The Republic of Zambia is a land-locked country in southern Africa. Zambia does not have a national carriersince the collapse of Zambia Airways in 2009. The country therefore relies on international airlines to help develop the local travel and tourism industry, signing open-skies aviation agreements with a number of countries in a bid to boost air traffic into Zambia. Zambia has one international airport - Lusaka International Airport. The Department of Civil Aviation of Zambia is the regulatory agency responsible for air transportation in the country.
Airports in Zambia
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Emirates Airline carried 15% additional passengers in the first half of 2013/2014 compared to a year ago. The growth in volume has been led by Europe and the Middle East while Australia has seen the highest percentage growth. Saudi Arabia, the UK and Thailand have received some of the largest capacity injections. India and the UK remain Emirates' two largest markets based on seat capacity, but Saudi Arabia has overtaken Germany as the third-largest while Australia overtook the US, and Thailand overtook South Africa.
In terms of the rate of growth, the standouts were Portugal, Vietnam and Zambia – all with 100%-plus growth, albeit from a low base. But Emirates saw 40-50% growth in seven other countries, including Australia, Saudi Arabia and France.
Overall, 15% passenger growth and 16% capacity growth for an airline the size of Emirates is a considerable achievement. Full year capacity growth, however, is likely to be closer to 12%, making 2013/2014 one of the slower years at Emirates in recent times. Asia will be the largest market for growth, followed by Europe and the Middle East.
Zambia's booming economy increasingly reliant on Kenya and Ethiopian Airways. A flag carrier needed?
As southern Africa enjoys a commodities boom, Zambia, like its neighbour Zimbabwe lacks an international airline of its own, leaving the country reliant on a small number of foreign airlines to provide connections to tourism markets and trading partners. British Airways' decision to pull out of Zambia in Oct-2013 after 80 years of service is a considerable blow to European connections. BA will redeploy the capacity to Ghana where greater returns are in view following Virgin Atlantic's withdrawal.
Privately owned Proflight Zambia operates a domestic network in Zambia and the seemingly prudently run airline has regional expansion plans, but is unlikely to be able to extend its business beyond Africa in the foreseeable future.
Zambia’s Government has been attempting to negotiate a funding deal to relaunch a flag carrier to replace Zambia Airways, liquidated in 1995 after 31 years' operation. However, the unhappy history of African governments meddling in the affairs of their national carriers means private investors are reluctant to become involved. Meanwhile, Africa's hub carriers like Kenya Airways and Ethiopian Airways are increasing service.
fastjet has reported a USD42 million net loss for the six months to 30-Jun-2013, but its directors remain upbeat about the fledgling African LCC’s prospects, with its Tanzanian domestic operations exceeding expectations and making a profit on an underlying route basis. But the directors acknowledge in the unaudited accounts that the carrier will need to raise further funds in the future “which represents a material uncertainty over going concern”.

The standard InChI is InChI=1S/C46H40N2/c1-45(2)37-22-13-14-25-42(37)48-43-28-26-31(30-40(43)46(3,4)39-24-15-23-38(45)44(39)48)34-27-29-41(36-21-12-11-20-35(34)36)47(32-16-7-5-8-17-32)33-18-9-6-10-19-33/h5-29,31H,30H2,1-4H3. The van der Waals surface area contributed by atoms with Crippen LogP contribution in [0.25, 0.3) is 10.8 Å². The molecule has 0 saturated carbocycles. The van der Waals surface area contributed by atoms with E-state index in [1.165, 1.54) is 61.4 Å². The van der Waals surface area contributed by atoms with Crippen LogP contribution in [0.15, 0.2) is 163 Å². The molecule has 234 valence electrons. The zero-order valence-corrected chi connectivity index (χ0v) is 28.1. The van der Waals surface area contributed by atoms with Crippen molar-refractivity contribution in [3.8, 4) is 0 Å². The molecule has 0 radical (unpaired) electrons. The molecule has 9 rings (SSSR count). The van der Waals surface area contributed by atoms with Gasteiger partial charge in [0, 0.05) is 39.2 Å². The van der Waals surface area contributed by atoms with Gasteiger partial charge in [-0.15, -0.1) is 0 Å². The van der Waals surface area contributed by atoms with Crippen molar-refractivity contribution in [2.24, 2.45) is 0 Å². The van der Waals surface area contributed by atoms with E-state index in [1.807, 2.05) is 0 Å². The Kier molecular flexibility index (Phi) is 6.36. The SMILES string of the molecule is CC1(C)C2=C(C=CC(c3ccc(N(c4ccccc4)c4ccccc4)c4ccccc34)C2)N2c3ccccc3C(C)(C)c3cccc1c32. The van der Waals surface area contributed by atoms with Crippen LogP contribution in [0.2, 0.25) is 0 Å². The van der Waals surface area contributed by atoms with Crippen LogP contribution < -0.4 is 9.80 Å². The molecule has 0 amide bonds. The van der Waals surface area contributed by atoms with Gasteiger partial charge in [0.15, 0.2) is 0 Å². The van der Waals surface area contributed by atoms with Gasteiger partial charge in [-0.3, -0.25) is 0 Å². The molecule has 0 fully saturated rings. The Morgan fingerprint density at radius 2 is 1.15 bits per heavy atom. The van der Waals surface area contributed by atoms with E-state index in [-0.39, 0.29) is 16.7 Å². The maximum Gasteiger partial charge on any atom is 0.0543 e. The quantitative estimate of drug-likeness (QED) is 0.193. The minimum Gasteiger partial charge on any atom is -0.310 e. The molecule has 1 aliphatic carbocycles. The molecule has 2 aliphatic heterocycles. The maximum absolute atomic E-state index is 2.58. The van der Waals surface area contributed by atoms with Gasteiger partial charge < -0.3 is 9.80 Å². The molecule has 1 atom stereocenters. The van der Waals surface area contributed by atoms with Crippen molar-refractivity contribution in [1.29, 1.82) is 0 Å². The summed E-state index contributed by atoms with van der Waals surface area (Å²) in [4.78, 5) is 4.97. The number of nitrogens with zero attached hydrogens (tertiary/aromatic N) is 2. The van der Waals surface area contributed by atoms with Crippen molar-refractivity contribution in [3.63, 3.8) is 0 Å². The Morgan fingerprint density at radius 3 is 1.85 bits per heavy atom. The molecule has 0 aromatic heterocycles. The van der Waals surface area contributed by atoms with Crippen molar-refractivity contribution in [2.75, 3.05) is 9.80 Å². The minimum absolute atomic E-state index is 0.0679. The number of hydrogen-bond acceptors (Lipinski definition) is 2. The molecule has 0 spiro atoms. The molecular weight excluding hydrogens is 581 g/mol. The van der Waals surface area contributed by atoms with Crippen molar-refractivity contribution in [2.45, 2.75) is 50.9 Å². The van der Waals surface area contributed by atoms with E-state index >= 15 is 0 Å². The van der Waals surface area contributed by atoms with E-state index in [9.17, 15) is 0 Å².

fastjet’s ambition to establish Africa's first pan-African low-cost carrier is continuing to encounter strong headwinds. On its own admission, the Tanzanian market is too small to sustain the company and international expansion is critical to its longer term survival.
But the first international route from Dar es Salaam to Johannesburg has, perhaps predictably, run foul of South Africa’s bureaucrats forcing the eleventh hour postponement of the route launch by about two weeks to the middle of Oct-2013. fastjet will compete against South African Airways (SAA) as the only other operator on the route and has promised to reduce fares by 60%. fastjet is taking online bookings for flights departing from 18-Oct-2013.
Alongside the launch last week of non-stop service to Beijing, South African Airways (SAA) has been working on improving its connections in Africa, and has recently launched service to three Central African destinations: Pointe Noire in the Republic of the Congo, Kigali in Rwanda and Bujumbura in Burundi. This follows expansion last year into Ndola, Zambia.
Turkish Airlines (THY) is being encouraged to launch services between Istanbul and Lusaka, the capital of Zambia. It is not the first time that the airline has been linked to new African services but on this occasion comes the admission there is a wider agenda involving trade and specifically mining and energy. Could Turkey be about to emulate China, which has been flooding the African continent with executive manpower - especially where there are sparse resources to be mined - using essential air transport as bait?
As African governments sought a path to successful locally-based airline operations, some attempted to gain the benefits of scale and coverage by forming joint airlines. With a good deal of support from European governments and flag carriers, two early examples of airlines jointly representing the interests of neighbouring countries shared resources, costs and – hopefully - the profits.